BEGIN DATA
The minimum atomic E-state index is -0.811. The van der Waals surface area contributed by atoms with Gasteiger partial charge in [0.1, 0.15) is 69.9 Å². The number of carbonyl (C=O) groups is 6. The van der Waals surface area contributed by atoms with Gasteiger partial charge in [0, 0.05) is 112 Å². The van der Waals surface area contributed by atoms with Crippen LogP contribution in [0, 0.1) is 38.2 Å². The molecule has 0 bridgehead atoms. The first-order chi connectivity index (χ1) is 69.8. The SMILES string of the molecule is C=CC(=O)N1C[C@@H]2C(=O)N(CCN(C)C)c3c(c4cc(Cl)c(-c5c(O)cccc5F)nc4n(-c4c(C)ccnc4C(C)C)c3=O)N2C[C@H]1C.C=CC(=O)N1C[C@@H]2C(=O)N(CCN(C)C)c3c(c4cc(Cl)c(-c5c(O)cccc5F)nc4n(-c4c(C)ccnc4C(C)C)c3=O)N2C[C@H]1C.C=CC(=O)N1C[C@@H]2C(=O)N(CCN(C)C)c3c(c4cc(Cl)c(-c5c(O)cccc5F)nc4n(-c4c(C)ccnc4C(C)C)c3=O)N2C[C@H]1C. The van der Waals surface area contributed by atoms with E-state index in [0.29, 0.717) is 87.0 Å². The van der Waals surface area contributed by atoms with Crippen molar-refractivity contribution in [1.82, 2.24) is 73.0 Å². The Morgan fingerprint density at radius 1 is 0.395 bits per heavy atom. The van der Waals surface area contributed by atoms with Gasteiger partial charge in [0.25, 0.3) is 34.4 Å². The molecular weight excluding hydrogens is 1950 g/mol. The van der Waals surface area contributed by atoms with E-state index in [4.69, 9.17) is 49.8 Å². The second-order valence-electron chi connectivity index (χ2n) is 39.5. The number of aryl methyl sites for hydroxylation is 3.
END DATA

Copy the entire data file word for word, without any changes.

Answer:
The minimum atomic E-state index is -0.811. The van der Waals surface area contributed by atoms with Gasteiger partial charge in [0.1, 0.15) is 69.9 Å². The number of carbonyl (C=O) groups is 6. The van der Waals surface area contributed by atoms with Gasteiger partial charge in [0, 0.05) is 112 Å². The van der Waals surface area contributed by atoms with Crippen LogP contribution in [0, 0.1) is 38.2 Å². The molecule has 0 bridgehead atoms. The first-order chi connectivity index (χ1) is 69.8. The SMILES string of the molecule is C=CC(=O)N1C[C@@H]2C(=O)N(CCN(C)C)c3c(c4cc(Cl)c(-c5c(O)cccc5F)nc4n(-c4c(C)ccnc4C(C)C)c3=O)N2C[C@H]1C.C=CC(=O)N1C[C@@H]2C(=O)N(CCN(C)C)c3c(c4cc(Cl)c(-c5c(O)cccc5F)nc4n(-c4c(C)ccnc4C(C)C)c3=O)N2C[C@H]1C.C=CC(=O)N1C[C@@H]2C(=O)N(CCN(C)C)c3c(c4cc(Cl)c(-c5c(O)cccc5F)nc4n(-c4c(C)ccnc4C(C)C)c3=O)N2C[C@H]1C. The van der Waals surface area contributed by atoms with E-state index in [0.29, 0.717) is 87.0 Å². The van der Waals surface area contributed by atoms with Crippen molar-refractivity contribution in [1.82, 2.24) is 73.0 Å². The Morgan fingerprint density at radius 1 is 0.395 bits per heavy atom. The van der Waals surface area contributed by atoms with Gasteiger partial charge in [0.25, 0.3) is 34.4 Å². The molecular weight excluding hydrogens is 1950 g/mol. The van der Waals surface area contributed by atoms with E-state index in [4.69, 9.17) is 49.8 Å². The second-order valence-electron chi connectivity index (χ2n) is 39.5. The number of aryl methyl sites for hydroxylation is 3.